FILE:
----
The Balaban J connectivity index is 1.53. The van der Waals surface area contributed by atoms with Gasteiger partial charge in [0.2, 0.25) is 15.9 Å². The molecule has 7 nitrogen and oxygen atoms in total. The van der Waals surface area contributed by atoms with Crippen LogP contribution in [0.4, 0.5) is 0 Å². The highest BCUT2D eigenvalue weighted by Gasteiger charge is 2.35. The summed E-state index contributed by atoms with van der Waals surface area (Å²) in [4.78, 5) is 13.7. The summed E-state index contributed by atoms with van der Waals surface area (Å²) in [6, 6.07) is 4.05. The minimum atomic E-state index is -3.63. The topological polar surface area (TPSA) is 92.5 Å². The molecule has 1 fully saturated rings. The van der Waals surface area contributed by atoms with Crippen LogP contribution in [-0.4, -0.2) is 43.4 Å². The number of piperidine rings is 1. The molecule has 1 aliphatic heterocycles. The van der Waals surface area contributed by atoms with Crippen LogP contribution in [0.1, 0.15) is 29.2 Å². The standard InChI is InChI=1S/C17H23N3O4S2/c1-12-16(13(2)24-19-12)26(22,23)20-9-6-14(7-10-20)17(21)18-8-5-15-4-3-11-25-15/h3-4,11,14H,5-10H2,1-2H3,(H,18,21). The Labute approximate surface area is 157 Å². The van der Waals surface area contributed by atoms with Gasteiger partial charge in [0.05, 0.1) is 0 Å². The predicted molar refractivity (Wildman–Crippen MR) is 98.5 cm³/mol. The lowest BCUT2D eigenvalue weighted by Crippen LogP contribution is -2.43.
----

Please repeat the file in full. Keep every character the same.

The Balaban J connectivity index is 1.53. The van der Waals surface area contributed by atoms with Gasteiger partial charge in [0.2, 0.25) is 15.9 Å². The molecule has 7 nitrogen and oxygen atoms in total. The van der Waals surface area contributed by atoms with Crippen LogP contribution in [0.4, 0.5) is 0 Å². The highest BCUT2D eigenvalue weighted by Gasteiger charge is 2.35. The summed E-state index contributed by atoms with van der Waals surface area (Å²) in [4.78, 5) is 13.7. The summed E-state index contributed by atoms with van der Waals surface area (Å²) in [6, 6.07) is 4.05. The minimum atomic E-state index is -3.63. The topological polar surface area (TPSA) is 92.5 Å². The molecule has 1 fully saturated rings. The van der Waals surface area contributed by atoms with Crippen LogP contribution in [-0.4, -0.2) is 43.4 Å². The number of piperidine rings is 1. The molecule has 1 aliphatic heterocycles. The van der Waals surface area contributed by atoms with Crippen LogP contribution in [0.1, 0.15) is 29.2 Å². The standard InChI is InChI=1S/C17H23N3O4S2/c1-12-16(13(2)24-19-12)26(22,23)20-9-6-14(7-10-20)17(21)18-8-5-15-4-3-11-25-15/h3-4,11,14H,5-10H2,1-2H3,(H,18,21). The Labute approximate surface area is 157 Å². The van der Waals surface area contributed by atoms with Gasteiger partial charge in [0.05, 0.1) is 0 Å². The predicted molar refractivity (Wildman–Crippen MR) is 98.5 cm³/mol. The lowest BCUT2D eigenvalue weighted by Crippen LogP contribution is -2.43.